Julius Caesar believed that most cultures worshipped the same gods and simply called them by different names. In his Gallic War essays, he enumerates the popular deities of the Gauls and refers to them by what he saw as a corresponding Roman name. Thus, references made to Mercury actually are attributed to a god Caesar also calls Lugus — Lugh. This god’s cult was centered in Lugundum, which later became Lyon, France. His festival on August 1 was selected as the day of the Feast of Augustus, by Caesar’s successor, Octavian Augustus Caesar, and it was the most important holiday in all of Gaul.

Weapons and War:

Although not specifically a war god, Lugh was known as a skilled warrior. His weapons included a mighty magic spear, which was so bloodthirsty that it often tried to fight without its owner. In battle, the spear flashed fire and tore through the enemy ranks unchecked. In parts of Ireland, when a thunderstorm rolls in, the locals say that Lugh and Balor are sparring – thus giving Lugh one more role, as a god of storms.

The Many Aspects of Lugh:

According to Peter Beresford Ellis, the Celts held smithcraft in high regard. War was a way of life, and smiths were considered to have magical gifts — after all, they were able to master the element of Fire, and mold the metals of the earth using their strength and skill. Yet in Caesar’s writings, there are no references to a Celtic equivalent of Vulcan, the Roman smith god.

In early Irish mythology, the smith is called Goibhniu, and is accompanied by two brothers to create a triple god-form. The three craftsmen make weaponry and carry out repairs on Lugh’s behalf as the entire host of the Tuatha De Danann prepares for war. In a later Irish tradition, the smith god is seen as a master mason or a great builder. In some legends, Goibhniu is Lugh’s uncle who saves him from Balor and the monstrous Formorians.

One God, Many Names

The Celts had many gods and goddesses, due in part to the fact that each tribe had its own patron deities, and within a region there might be gods associated with particular locations or landmarks. For example, a god who watched over a particular river or mountain might only be recognized by the tribes who lived in that area. Lugh was fairly versatile, and was honored nearly universally by the Celts. The Gaulish Lugos is connected to the Irish Lugh, who in turn is connected to the Welsh Llew Llaw Gyffes.

Celebrating the Harvest of Grain

Lugh came to be associated with grain in Celtic mythology after he held an harvest fair in honor of his foster mother, Tailtiu. This day became August 1, and that date ties in with the first grain harvest in agricultural societies in the Northern Hemisphere. In fact, in Irish Gaelic, the word for August is lunasa. Lugh is honored with corn, grains, sheafs of wheat, bread, and other symbols of the harvest. This holiday was called Lughnasadh (pronounced Loo-NA-sah). Later, in Christian England the date was called Lammas, after the Saxon phrase hlaf maesse, or “loaf mass.”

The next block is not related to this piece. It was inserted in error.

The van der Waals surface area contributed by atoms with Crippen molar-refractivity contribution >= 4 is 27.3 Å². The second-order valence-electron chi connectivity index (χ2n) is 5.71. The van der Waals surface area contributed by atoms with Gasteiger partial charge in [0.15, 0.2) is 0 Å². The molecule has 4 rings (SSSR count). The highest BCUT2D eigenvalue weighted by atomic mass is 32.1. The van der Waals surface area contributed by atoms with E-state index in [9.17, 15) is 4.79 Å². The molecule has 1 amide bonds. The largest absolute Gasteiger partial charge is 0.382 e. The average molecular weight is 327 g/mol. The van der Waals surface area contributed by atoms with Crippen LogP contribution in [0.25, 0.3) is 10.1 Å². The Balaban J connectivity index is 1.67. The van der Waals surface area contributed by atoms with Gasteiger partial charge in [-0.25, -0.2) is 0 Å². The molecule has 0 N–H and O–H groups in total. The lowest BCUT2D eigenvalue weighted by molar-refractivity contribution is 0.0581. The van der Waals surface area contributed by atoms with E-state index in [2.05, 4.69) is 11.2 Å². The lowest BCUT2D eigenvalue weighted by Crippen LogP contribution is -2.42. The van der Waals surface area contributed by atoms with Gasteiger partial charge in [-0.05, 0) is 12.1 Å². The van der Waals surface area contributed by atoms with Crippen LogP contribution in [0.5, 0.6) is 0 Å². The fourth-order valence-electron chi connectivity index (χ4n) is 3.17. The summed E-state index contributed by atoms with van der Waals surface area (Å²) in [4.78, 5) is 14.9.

An Ancient God for Modern Times

For many Pagans and Wiccans, Lugh is honored as the champion of artistry and skills. Many artisans, musicians, bards, and crafters invoke Lugh when they need assistance with creativity. Today Lugh is still honored at the time of harvest, not only as a god of grain but also as a god of late summer storms.

Even today, in Ireland many people celebrate Lughnasadh with dancing, song, and bonfires. The Catholic church also has set this date aside for a ritual blessing of farmers’ fields.

 

Source:

By Patti Wigington

Article found on & owned by About.com

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Lughnasadh


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Lughnasadh

 

The Celtic harvest festival on August 1st takes its name from the Irish god Lugh, one of the chief gods of the Tuatha De Danann, giving us Lughnasadh in Ireland, Lunasdál in Scotland, and Laa Luanys in the Isle of Man. (In Wales, this time is known simply as Gwl Awst, the August Feast.)

Lugh dedicated this festival to his foster-mother, Tailtiu, the last queen of the Fir Bolg, who died from exhaustion after clearing a great forest so that the land could be cultivated. When the men of Ireland gathered at her death-bed, she told them to hold funeral games in her honor. As long as they were held, she prophesied Ireland would not be without song. Tailtiu’s name is from Old Celtic Talantiu, “The Great One of the Earth,” suggesting she may originally have been a personification of the land itself, like so many Irish goddesses. In fact, Lughnasadh has an older name, Brón Trogain, which refers to the painful labor of childbirth. For at this time of year, the earth gives birth to her first fruits so that her children might live.
Tailtiu gives her name to Teltown in County Meath, where the festival was traditionally held in early Ireland. It evolved into a great tribal assembly, attended by the High King, where legal agreements were made, political problems discussed, and huge sporting contests were held on the scale of an early Olympic Games. Artists and entertainers displayed their talents, traders came from far and wide to sell food, farm animals, fine crafts and clothing, and there was much storytelling, music, and high-spirited revelry, according to a medieval eye-witness account:

“Trumpets, harps, hollow-throated horns, pipers, timpanists, unwearied…fiddlers, gleemen, bone-players and bag-pipers, a rude crowd, noisy, profane, roaring and shouting.”
This was also an occasion for handfasting, or trial marriages. Young men and women lined up on either side of a wooden gate in a high wall, in which a hole was carved, large enough for a hand. One by one, girl and boy would grasp a hand in the hole, without being able to see who was on the other side. They were now married, and could live together for year and day to see if it worked out. If not, the couple returned to next year’s gathering and officially separated by standing back to back and walking away from each other.